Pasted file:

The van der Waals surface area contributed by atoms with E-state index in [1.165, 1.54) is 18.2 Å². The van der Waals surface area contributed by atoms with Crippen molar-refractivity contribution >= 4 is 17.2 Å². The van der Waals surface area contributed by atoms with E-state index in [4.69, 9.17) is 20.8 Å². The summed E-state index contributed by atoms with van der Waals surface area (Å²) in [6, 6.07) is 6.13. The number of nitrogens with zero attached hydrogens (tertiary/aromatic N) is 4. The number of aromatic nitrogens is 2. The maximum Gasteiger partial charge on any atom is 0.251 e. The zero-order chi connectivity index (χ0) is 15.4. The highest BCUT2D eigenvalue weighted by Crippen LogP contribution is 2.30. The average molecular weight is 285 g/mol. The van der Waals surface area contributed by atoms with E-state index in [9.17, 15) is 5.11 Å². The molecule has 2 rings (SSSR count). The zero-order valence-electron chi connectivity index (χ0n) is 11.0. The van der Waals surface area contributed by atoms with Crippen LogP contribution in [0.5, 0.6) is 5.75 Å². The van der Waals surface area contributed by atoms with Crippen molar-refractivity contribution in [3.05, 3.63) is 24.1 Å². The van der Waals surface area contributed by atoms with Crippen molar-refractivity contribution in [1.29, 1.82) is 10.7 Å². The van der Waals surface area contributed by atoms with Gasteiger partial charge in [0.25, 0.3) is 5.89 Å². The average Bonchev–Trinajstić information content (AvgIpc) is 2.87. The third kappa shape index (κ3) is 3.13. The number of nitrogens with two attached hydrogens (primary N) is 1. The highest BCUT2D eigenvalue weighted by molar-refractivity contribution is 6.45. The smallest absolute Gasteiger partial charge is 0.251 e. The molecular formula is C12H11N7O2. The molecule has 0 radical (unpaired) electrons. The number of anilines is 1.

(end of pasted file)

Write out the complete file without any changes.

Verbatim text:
The van der Waals surface area contributed by atoms with E-state index in [1.165, 1.54) is 18.2 Å². The van der Waals surface area contributed by atoms with Crippen molar-refractivity contribution >= 4 is 17.2 Å². The van der Waals surface area contributed by atoms with E-state index in [4.69, 9.17) is 20.8 Å². The summed E-state index contributed by atoms with van der Waals surface area (Å²) in [6, 6.07) is 6.13. The number of nitrogens with zero attached hydrogens (tertiary/aromatic N) is 4. The number of aromatic nitrogens is 2. The maximum Gasteiger partial charge on any atom is 0.251 e. The zero-order chi connectivity index (χ0) is 15.4. The highest BCUT2D eigenvalue weighted by Crippen LogP contribution is 2.30. The average molecular weight is 285 g/mol. The van der Waals surface area contributed by atoms with E-state index in [9.17, 15) is 5.11 Å². The molecule has 2 rings (SSSR count). The zero-order valence-electron chi connectivity index (χ0n) is 11.0. The van der Waals surface area contributed by atoms with Crippen LogP contribution in [0.5, 0.6) is 5.75 Å². The van der Waals surface area contributed by atoms with Crippen molar-refractivity contribution in [3.05, 3.63) is 24.1 Å². The van der Waals surface area contributed by atoms with Crippen molar-refractivity contribution in [1.29, 1.82) is 10.7 Å². The van der Waals surface area contributed by atoms with Gasteiger partial charge in [0.25, 0.3) is 5.89 Å². The average Bonchev–Trinajstić information content (AvgIpc) is 2.87. The third kappa shape index (κ3) is 3.13. The number of nitrogens with two attached hydrogens (primary N) is 1. The highest BCUT2D eigenvalue weighted by molar-refractivity contribution is 6.45. The smallest absolute Gasteiger partial charge is 0.251 e. The molecular formula is C12H11N7O2. The molecule has 0 radical (unpaired) electrons. The number of anilines is 1.